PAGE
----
Old Kabul gardens under threat from developmentBy Basir Ahmad Nov 4, 2010 - 14:22
KABUL (PAN): For decades the palace and gardens of a former prime minister, Shah Mahmud Khan, have been a place for the residents of western Kabul to gather, picnic and relax.
But the last of the century-old grounds have been sold and soon the gardens and the bombed-out ruins of the palace will be replaced by a wedding hall, cafes and houses, much to the dismay of Kabulis.
The grounds are on Reshkhor hill, about 20 kilometres west of Kabul. .
When the US launched its bombing campaign in late 2001 after the September 11 attacks, the four-storey palace was being used by the Taliban as a military base, according to locals.
Only a few foundation stones remain of the building, one of the first to be built with cement and stone instead of the traditional mud and straw, and a pigeon house, also rare in Afghanistan.
Guma Gul, is 83 years old, and has been working in the palace grounds since he was a boy. Before him, his father was the gardener, He said the palace is about 100 years old and the gardens were created about 80 years ago.
When Shah Mahmud Khan was prime minister, he had more than 1,000 pigeons and four workers were employed only to look after the pigeons. More than 100 gardeners tended the grounds, where Kabulis still come to escape the hectic traffic and pollution of the capital, and remember a more peaceful time before the start of the last three decades of war. .
Shah Mahmud Khan served as prime minister from 1946 to 1953, under the country's late king Zahir Shah, during one of the most peaceful and prosperous times in Afghanistan. When he died in 1959, the deeds of the land remained with his secretary, Hajji Merza, who fled to Iran when the Soviets invaded in 1979. During the Taliban reign, from 1996 to 2001, the property fell into the hands of the hardline rulers and it was only in 2002, that Merza returned from Iran and was able to transfer the deeds into the name of Khan's son, Sultan Mahmud Ghazi.
But Ghazi sold the property to developers, who intend to remove what's left of the palace and build homes and a massive wedding hall on the property.
Merza said the land was sold for between $50,000 to $100,000 to Said Anwari, the head of the Afghan Islamic Movement Party which supported Hamid Karzai in the first presidential election in 2005.
Anwari was agriculture minister and governor of the western province of Herat in Karzai's government and stood in the recent parliamentary election.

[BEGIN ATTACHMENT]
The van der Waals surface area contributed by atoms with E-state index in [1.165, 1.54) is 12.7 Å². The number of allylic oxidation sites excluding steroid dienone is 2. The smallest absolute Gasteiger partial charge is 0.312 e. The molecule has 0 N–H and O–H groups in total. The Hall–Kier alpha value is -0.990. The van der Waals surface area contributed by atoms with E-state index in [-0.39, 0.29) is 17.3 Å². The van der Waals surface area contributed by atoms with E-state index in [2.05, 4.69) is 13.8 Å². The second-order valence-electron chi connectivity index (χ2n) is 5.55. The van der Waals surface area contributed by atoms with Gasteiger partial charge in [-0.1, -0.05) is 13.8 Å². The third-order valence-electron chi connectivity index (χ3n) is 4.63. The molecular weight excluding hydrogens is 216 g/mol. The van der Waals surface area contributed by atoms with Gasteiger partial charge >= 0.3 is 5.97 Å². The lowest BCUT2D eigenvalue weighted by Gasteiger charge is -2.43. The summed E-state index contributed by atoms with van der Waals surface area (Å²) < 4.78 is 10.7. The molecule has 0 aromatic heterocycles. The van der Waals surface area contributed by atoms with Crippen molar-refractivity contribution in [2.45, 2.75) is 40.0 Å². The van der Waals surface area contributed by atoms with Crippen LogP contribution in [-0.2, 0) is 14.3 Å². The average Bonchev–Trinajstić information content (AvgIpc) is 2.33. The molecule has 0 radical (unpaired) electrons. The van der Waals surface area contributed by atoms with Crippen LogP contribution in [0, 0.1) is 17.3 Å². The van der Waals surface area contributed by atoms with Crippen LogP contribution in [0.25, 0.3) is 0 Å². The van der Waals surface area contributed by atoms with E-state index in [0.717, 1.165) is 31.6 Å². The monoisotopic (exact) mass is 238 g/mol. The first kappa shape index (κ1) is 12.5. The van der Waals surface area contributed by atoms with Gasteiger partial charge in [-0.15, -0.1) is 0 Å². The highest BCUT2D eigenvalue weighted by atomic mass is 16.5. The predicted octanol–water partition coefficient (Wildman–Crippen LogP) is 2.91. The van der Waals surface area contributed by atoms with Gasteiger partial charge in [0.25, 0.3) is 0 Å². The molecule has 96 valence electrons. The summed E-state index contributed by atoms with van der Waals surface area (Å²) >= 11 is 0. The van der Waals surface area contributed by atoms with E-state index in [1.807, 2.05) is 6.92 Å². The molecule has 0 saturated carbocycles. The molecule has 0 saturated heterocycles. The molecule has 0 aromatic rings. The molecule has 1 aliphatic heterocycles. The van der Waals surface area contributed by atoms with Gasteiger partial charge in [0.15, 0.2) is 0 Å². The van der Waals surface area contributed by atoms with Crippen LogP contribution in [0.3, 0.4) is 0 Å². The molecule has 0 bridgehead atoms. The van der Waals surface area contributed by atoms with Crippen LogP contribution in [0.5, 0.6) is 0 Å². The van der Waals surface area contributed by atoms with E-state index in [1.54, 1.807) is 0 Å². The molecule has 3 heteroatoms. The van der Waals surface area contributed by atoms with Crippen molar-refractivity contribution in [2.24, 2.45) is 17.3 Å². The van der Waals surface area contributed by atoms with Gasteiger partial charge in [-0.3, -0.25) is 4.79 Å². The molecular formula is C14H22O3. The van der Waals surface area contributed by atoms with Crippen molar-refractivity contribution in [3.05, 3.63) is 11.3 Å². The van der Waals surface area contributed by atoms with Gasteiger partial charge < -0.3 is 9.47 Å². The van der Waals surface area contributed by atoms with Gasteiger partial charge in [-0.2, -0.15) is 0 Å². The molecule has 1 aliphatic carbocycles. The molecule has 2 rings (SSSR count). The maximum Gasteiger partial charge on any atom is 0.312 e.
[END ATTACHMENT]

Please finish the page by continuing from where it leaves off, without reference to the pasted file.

Merza said that before the property was sold, the garden was open to everyone for free, but now families who want to picnic or walk there must pay 200 afghanis. Already construction has begun inside the grounds, and many people are concerned about the loss of one of their few recreational places.
Gulam Sarwar, a resident of Reshkhor, said the number of visitors had declined since the grounds were sold. The sale has also had an impact on the local market which used to thrive on a Friday when hundreds of people came to wander in the grounds.
Asadullah, a resident of Kabul, who was walking in the garden with his family, said the garden was the only green space for people in the west of Kabul.
He said the government should stop the property's new owners from building homes there and do more to protect gardens and green spaces, as they took many years to grow and develop.
Residents of the area say they are opposed to the new developments, but that they have little power to stand up to the developers.
One resident, Jamshid, urged the government to prevent the destruction of the grounds and preserve it as a place for picnicking. .
Jamshid said that there was once 200 acres of land to roam in, but now only the garden remains and the rest is full of houses..
Rasheed, a son of Haji Hasan Ali, said he paid $2,000 per acre for 40 acres of land from Said Hasan Anwari.
He said they would preserve the garden and construct hotels and cafes on the rest.
Two other developers planned to build more homes, he said.
It is not just the palace and garden of Shan Mahmud Khan that is at risk of disappearing as the city of Kabul expands to meet the demands of its growing population. Development is also encroaching on several other historic properties too.
Abdul Ahad Abasay, head of conservation of historical buildings at the Ministry of Information and Culture, said the problem was that the government did not care about preserving the city's tangible history.
He warned that if the municipality did not stop new developments around sites such as the pigeon house, the history would be lost.
However, a senior municipality official, who did not want to be identified, said there was little the government could do if the land was in the hands of a private owner. .
However, he said the municipality had asked the developers not to destroy the gardens.
Abasayy said there were several other buildings that the government needed to payattentionn to such as a 100-year-old mosque in the capital that was being threatened by the development of the commercial Gulbahar Centre. The mosque belonged to the chief of the area several centuries ago, and although the developers of the Gulbahar Centre had promised not to encroach upon the mosque, their development has destroyed its ablution area, he said. .
Another example is the Tup Khana Hill, where about 400 years ago, before the invention of clocks, a cannon was fired off at noon to alert people to the time.
At the moment, the police have a single room on the hill,but they would like to build a full observation post, Abasay said, adding it would erode the hill's natural heritage.
If Afghanistan does not pay more attention to the preservation of its historical moments, it will soon lose all contact with its past, he warned.